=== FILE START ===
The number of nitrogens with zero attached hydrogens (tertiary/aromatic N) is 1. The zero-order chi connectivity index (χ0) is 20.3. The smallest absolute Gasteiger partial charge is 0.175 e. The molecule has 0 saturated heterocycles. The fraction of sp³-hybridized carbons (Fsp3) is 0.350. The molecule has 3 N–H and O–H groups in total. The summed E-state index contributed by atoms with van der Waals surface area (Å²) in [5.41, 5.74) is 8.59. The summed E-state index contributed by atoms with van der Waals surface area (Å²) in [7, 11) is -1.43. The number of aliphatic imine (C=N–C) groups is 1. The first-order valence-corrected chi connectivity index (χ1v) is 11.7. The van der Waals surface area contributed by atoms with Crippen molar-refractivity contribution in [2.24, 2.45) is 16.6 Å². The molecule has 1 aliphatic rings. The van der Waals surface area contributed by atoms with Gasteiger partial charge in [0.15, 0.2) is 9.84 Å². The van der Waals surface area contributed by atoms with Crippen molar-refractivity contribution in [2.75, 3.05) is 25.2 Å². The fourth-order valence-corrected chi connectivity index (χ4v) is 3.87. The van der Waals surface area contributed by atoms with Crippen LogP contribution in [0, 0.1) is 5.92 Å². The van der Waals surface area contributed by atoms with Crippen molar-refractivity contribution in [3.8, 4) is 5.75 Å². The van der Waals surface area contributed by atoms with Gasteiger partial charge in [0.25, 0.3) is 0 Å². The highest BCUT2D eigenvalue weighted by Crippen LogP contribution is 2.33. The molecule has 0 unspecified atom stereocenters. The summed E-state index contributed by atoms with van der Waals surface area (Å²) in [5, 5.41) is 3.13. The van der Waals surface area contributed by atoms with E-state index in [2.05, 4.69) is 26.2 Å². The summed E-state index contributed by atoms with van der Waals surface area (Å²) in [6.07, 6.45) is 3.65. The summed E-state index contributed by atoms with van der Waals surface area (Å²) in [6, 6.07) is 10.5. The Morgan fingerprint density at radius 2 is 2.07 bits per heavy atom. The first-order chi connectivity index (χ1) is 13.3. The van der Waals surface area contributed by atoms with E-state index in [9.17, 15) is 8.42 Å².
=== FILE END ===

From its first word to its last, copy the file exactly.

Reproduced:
The number of nitrogens with zero attached hydrogens (tertiary/aromatic N) is 1. The zero-order chi connectivity index (χ0) is 20.3. The smallest absolute Gasteiger partial charge is 0.175 e. The molecule has 0 saturated heterocycles. The fraction of sp³-hybridized carbons (Fsp3) is 0.350. The molecule has 3 N–H and O–H groups in total. The summed E-state index contributed by atoms with van der Waals surface area (Å²) in [5.41, 5.74) is 8.59. The summed E-state index contributed by atoms with van der Waals surface area (Å²) in [7, 11) is -1.43. The number of aliphatic imine (C=N–C) groups is 1. The first-order valence-corrected chi connectivity index (χ1v) is 11.7. The van der Waals surface area contributed by atoms with Crippen molar-refractivity contribution in [2.24, 2.45) is 16.6 Å². The molecule has 1 aliphatic rings. The van der Waals surface area contributed by atoms with Gasteiger partial charge in [0.15, 0.2) is 9.84 Å². The van der Waals surface area contributed by atoms with Crippen molar-refractivity contribution in [2.75, 3.05) is 25.2 Å². The fourth-order valence-corrected chi connectivity index (χ4v) is 3.87. The van der Waals surface area contributed by atoms with Crippen LogP contribution in [0, 0.1) is 5.92 Å². The van der Waals surface area contributed by atoms with Crippen molar-refractivity contribution in [3.8, 4) is 5.75 Å². The van der Waals surface area contributed by atoms with Gasteiger partial charge in [0.25, 0.3) is 0 Å². The highest BCUT2D eigenvalue weighted by Crippen LogP contribution is 2.33. The molecule has 0 unspecified atom stereocenters. The summed E-state index contributed by atoms with van der Waals surface area (Å²) in [5, 5.41) is 3.13. The van der Waals surface area contributed by atoms with E-state index in [2.05, 4.69) is 26.2 Å². The summed E-state index contributed by atoms with van der Waals surface area (Å²) in [6.07, 6.45) is 3.65. The summed E-state index contributed by atoms with van der Waals surface area (Å²) in [6, 6.07) is 10.5. The Morgan fingerprint density at radius 2 is 2.07 bits per heavy atom. The first-order chi connectivity index (χ1) is 13.3. The van der Waals surface area contributed by atoms with E-state index in [9.17, 15) is 8.42 Å².